Atlantia Seeks Tech Expansion With $10 Billion Autostrade Check

Atlantia SpA, the infrastructure company controlled by the billionaire Benetton family, is seeking to invest in tech mobility services with part of the 8 billion euros ($9.7 billion) payout it will receive from the sale of its Italian highway-toll unit.

The Italian company, which agreed to sell its Autostrade unit to end an almost three year dispute following the deadly collapse of a bridge in Genoa, has been meeting investors to unveil its “next” strategy, Chief Executive Officer Carlo Bertazzo said in an interview.

Atlantia Seeks Tech Expansion With $10 Billion Autostrade Check

“We are planning to boost digital services and tech platforms for the transportation industry and also continuing to invest in physical assets such as airports,” Bertazzo said.

Atlantia also plans to continue seeking international expansion in highway assets around the world through Abertis Infraestructuras SA, the Spanish highway operator that it jointly controls with Spanish builder ACS’s top shareholder and Chairman Florentino Perez, Bertazzo said. He added that growth in Latin America’s airport network is “interesting.”

In Italy, Atlantia controls Aeroporti di Roma SpA, which runs Rome airport, and it’s a minority shareholder in Bologna airport. It also controls the hubs in Nice and Saint-Tropez in France. Atlantia is also among the top shareholders in Getlink SE, the owner of Channel Tunnel operator Eurotunnel.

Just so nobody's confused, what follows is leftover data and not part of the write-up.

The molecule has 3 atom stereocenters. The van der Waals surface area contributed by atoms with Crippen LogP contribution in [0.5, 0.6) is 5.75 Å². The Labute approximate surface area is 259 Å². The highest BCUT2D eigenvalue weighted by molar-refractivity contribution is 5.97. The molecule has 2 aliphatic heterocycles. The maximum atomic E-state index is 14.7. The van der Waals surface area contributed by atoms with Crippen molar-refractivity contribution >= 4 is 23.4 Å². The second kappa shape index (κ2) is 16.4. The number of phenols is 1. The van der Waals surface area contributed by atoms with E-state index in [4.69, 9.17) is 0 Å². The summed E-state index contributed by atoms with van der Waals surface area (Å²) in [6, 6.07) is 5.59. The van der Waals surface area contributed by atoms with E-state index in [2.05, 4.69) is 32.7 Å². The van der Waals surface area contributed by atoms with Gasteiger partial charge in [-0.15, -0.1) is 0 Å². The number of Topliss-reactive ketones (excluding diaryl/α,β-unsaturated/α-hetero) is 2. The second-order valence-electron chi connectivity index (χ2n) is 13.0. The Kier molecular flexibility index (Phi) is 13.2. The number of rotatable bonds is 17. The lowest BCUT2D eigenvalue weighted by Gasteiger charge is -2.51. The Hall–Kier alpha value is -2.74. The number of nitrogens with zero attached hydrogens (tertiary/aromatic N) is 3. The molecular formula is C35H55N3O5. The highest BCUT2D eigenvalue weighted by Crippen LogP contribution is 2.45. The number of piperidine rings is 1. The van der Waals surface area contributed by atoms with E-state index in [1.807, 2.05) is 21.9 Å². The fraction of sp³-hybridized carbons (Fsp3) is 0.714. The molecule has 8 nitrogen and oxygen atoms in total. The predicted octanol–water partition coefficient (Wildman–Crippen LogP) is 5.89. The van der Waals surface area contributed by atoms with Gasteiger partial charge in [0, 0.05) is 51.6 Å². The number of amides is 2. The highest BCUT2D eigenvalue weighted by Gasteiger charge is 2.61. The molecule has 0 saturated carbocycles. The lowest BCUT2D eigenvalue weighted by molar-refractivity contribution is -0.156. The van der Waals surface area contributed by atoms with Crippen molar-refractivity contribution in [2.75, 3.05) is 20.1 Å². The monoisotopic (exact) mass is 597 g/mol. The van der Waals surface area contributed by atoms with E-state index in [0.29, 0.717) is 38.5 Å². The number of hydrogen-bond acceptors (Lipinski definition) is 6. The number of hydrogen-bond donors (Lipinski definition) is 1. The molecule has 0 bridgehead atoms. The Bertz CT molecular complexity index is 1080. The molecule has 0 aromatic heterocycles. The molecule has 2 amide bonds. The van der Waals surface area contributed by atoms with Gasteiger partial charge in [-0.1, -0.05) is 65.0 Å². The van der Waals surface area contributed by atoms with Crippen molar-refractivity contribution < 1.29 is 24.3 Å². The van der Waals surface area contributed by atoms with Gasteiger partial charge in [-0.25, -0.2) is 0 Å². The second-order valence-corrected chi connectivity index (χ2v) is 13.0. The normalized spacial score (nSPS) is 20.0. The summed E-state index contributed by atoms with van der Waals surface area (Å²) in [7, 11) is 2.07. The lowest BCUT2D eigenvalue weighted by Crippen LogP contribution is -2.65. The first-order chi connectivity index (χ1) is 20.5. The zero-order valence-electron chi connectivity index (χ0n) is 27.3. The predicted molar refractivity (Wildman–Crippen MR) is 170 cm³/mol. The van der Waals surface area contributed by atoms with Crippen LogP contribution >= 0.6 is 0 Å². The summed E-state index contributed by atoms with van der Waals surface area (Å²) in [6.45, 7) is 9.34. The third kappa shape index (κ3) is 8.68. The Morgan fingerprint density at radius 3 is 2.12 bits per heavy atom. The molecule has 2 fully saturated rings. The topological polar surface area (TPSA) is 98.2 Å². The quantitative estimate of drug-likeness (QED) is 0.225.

Last month, investors at Atlantia backed the sale of Autostrade to an investor group led by Italian state-backed lender Cassa Depositi e Prestiti SpA after years of skirmishing with the Italian government. Atlantia had been under fire ever since 43 people died in a 2018 bridge collapse in Genoa on a roadway managed by Autostrade. The tragedy also led to billions of euros in legal claims.

The company also said Tuesday it will create a global corporate venture capital fund, open to new partners, with “several million euros of capital available to invest” in seed capital, coaching for startups and in the mobility sector.

“For example, we would like to focus our new venture capital fund on some mobility industry niches, developing true digital ecosystems, maybe linked to facial recognition to allow a faster access to airport gates” Bertazzo said.

To do that, the company is seeking partners: “We’d like to copy what a spinoff of Alphabet’s cities-of-the-future arm, Sidewalk Labs, did last year, raising a $400 million round from Alphabet and from investment giant Ontario Teachers Pension Plan,” he said.

Another example of Atlantia investing in new technology is its participation in a 200 million euro funding round for Volocopter GmbH, which competing to become the first electric air-taxi firm to start commercial flights.

Atlantia will distribute about 600 million euros to shareholders in 2022, with estimated 3%-5% annual growth in the following years. The holding company will also consider buybacks for as much as 2 billion euros.

©2021 Bloomberg L.P.

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